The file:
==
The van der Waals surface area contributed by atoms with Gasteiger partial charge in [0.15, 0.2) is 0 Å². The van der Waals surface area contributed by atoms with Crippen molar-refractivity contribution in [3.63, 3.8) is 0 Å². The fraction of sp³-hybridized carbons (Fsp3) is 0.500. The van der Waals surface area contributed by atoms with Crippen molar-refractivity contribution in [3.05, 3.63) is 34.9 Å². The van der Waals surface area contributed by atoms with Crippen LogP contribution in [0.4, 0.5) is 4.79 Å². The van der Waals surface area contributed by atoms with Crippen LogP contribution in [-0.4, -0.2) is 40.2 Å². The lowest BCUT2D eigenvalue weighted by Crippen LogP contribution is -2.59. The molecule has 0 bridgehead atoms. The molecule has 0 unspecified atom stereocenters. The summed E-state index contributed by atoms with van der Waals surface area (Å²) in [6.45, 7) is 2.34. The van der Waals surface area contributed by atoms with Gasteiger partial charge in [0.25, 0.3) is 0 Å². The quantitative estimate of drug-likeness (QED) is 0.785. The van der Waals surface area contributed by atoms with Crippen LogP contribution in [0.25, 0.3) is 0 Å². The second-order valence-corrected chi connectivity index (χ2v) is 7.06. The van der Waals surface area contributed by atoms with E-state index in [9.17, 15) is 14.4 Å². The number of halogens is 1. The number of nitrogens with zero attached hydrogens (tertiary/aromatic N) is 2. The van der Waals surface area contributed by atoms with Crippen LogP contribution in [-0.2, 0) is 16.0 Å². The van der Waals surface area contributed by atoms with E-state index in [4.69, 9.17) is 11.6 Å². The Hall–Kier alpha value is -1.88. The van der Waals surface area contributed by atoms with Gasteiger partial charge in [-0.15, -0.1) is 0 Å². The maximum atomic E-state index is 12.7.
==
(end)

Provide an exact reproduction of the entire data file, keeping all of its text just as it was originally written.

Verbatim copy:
The van der Waals surface area contributed by atoms with Gasteiger partial charge in [0.15, 0.2) is 0 Å². The van der Waals surface area contributed by atoms with Crippen molar-refractivity contribution in [3.63, 3.8) is 0 Å². The fraction of sp³-hybridized carbons (Fsp3) is 0.500. The van der Waals surface area contributed by atoms with Crippen molar-refractivity contribution in [3.05, 3.63) is 34.9 Å². The van der Waals surface area contributed by atoms with Crippen LogP contribution in [0.4, 0.5) is 4.79 Å². The van der Waals surface area contributed by atoms with Crippen LogP contribution in [-0.4, -0.2) is 40.2 Å². The lowest BCUT2D eigenvalue weighted by Crippen LogP contribution is -2.59. The molecule has 0 bridgehead atoms. The molecule has 0 unspecified atom stereocenters. The summed E-state index contributed by atoms with van der Waals surface area (Å²) in [6.45, 7) is 2.34. The van der Waals surface area contributed by atoms with Gasteiger partial charge in [0.25, 0.3) is 0 Å². The quantitative estimate of drug-likeness (QED) is 0.785. The van der Waals surface area contributed by atoms with Crippen LogP contribution in [0.25, 0.3) is 0 Å². The second-order valence-corrected chi connectivity index (χ2v) is 7.06. The van der Waals surface area contributed by atoms with E-state index in [9.17, 15) is 14.4 Å². The number of halogens is 1. The number of nitrogens with zero attached hydrogens (tertiary/aromatic N) is 2. The van der Waals surface area contributed by atoms with Crippen LogP contribution in [-0.2, 0) is 16.0 Å². The van der Waals surface area contributed by atoms with E-state index in [4.69, 9.17) is 11.6 Å². The Hall–Kier alpha value is -1.88. The van der Waals surface area contributed by atoms with Gasteiger partial charge in [-0.15, -0.1) is 0 Å². The maximum atomic E-state index is 12.7.